China Economy – The Behemoth in the Room

  • Posted by Sean on November 11, 2015 in Economic Market

It’s no secret that China’s economy has faced some pretty rough times in the last year. The world is still feeling the aftermath following “Black Monday” on the 24th of August. But are we out of the woods yet? Or are the global financial markets wrestling a bull twice their size? We’re going to look at China’s stock market and economy and make some predictions for the future.China High Building

The Chinese Stock Market

China’s stock market saw significant gains earlier this year. In June, China’s Shanghai Composite Index, which indicates the market’s performance, was up 60% since the start of the year – a six year high. People were investing huge amounts into the financial markets – after all, they were rising and no-one wanted to miss out. Fuelled by low interest rates (meaning people could easily borrow to invest) and laws that made it easier to buy and sell shares to the public, this pushed the market into a bubble. Shares were trading far above their intrinsic value, showing sure signs that a crash was to come.

What Goes Up, Must Come Down.

And down it did – on August 24th, the Chinese markets fell almost 8.5% in a single day, their steepest fall ever. Hundreds of billions of dollars were wiped from global share markets, leaving investors scared of what would happen to the world’s second largest economy and the worldwide impact that this would have. Chinese stocks have since rebounded, surging to 20% above its August low.

China OutlookOutside of the markets, Chinese growth is slowing, falling to around 7% per year. China is heading towards the end of its “industrial revolution” period, meaning that it won’t be seeing the same prosperity it achieved in recent decades. In fact, China is tackling its biggest slowdown in 25 years. This has a huge kickback on the rest of the world – global demand for commodity prices is falling. Iron ore exports from Australia are being hit as hard as oil exports from the Middle East. China’s slowdown, given its size, effectively means global slowdown. This was always inevitable – after all, such high growth is never infinitely sustainable, but that doesn’t mean that it’s not a shock to the globe.
See the problem here? The stock market is ramping up, while the companies that the stocks represent are slowing down. Currently, Chinese stocks are trading at a price to earnings ratio of around 38% above their five year average. A representative from Credit Suisse (a highly regarded financial services juggernaut) has gone on record to say that this is essentially another bubble – and he could well be right. The fundamental value (the earnings and the assets) of these stocks haven’t improved, but their prices have soared. When prices get too inflated, the market will correct itself again, like it did in August. But at what cost to investors and the rest of the world? Who knows.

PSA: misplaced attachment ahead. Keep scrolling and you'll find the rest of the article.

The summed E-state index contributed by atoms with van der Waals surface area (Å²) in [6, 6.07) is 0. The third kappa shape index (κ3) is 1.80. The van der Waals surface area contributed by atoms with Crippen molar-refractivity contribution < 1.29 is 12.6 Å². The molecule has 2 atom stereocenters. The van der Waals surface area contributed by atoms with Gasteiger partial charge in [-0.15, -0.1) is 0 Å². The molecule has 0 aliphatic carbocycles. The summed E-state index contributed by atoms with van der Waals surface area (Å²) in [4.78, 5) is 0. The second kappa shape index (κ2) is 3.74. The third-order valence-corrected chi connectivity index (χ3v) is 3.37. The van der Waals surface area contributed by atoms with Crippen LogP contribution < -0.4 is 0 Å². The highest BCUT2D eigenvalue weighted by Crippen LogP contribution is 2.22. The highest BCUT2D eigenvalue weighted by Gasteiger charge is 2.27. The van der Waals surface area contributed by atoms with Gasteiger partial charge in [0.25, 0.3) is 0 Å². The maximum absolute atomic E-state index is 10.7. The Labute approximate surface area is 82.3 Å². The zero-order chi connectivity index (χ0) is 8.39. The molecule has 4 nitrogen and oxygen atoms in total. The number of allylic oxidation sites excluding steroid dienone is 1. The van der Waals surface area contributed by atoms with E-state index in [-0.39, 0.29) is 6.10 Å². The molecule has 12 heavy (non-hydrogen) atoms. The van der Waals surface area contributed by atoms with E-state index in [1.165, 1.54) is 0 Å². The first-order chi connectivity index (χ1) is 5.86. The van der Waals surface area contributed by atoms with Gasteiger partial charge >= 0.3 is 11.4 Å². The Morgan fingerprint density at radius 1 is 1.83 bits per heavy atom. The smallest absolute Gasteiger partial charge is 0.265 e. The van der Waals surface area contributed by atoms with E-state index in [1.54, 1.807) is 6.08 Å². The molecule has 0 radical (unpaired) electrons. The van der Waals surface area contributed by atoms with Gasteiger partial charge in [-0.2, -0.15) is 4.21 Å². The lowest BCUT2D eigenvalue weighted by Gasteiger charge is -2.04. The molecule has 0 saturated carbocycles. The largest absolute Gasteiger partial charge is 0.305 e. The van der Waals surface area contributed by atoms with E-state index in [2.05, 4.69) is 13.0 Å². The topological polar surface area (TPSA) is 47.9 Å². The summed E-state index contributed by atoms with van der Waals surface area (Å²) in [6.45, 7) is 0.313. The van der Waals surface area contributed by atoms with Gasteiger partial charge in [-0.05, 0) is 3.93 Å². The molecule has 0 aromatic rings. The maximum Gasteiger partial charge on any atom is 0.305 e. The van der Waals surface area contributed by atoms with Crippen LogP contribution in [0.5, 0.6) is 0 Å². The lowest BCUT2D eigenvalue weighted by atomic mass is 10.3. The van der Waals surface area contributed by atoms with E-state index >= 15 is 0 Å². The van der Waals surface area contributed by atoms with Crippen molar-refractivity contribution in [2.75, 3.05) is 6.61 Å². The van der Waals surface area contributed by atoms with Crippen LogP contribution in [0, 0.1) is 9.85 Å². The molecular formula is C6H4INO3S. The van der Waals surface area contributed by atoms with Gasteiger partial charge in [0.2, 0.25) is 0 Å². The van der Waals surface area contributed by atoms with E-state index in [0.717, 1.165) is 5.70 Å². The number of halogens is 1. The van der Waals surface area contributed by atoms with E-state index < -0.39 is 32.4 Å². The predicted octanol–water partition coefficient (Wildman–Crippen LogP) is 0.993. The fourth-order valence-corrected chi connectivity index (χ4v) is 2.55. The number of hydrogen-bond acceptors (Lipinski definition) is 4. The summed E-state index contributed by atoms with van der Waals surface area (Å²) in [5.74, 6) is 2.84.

Government Stimulus

In order to bolster growth, the Chinese government has decreased interest rates six times in the last year (it currently sits at 4.35%). Lower interest rates are the government’s way of trying to encourage spending and economic growth – so that it becomes cheaper for people to borrow money and invest it into their business or personal projects. However this is a double edged sword – making it easier for people to borrow money to invest in the stock market. When people have more money, the demand and therefore the price of these stocks increase substantially, throwing fuel on the stock market fire.

Does this mean that the world will collapse? After all, China is a huge player in the global markets.
Well not quite – the world has survived worse, such as the 2008 Global Financial Crisis. But a market correction seems quite likely if share earnings (and therefore underlying value) continue to underperform compared to the market price. Though, the world is bracing itself for this, so the impact will be lessened as people diversify and hedge their bets away from the volatile mass that are China’s financial markets. For example, the Fed’s decision to hold interest rates was justified by “uncertainty abroad”, likely referring to China’s instability. It seems global markets are therefore preparing themselves to withstand another crash.

Regulation issues

A number of Chinese stock market regulative professionals have been fired for, what appears to be, corruption. Many argue that China’s stock market regulators have been incompetent for years now – following a policy of “do nothing until something goes drastically wrong”. While some of these have now moved on, it shows a very worrying lack of preparation and understanding as to how to deal with global fallout. This attitude has also been prevalent in other areas of Chinese regulation – pollution, food safety and working conditions. In China’s move to becoming a modern economy, it must address these issues. In the meantime, a stock correction is inevitable. Exactly when this will occur is, quite literally, a trillion dollar question.

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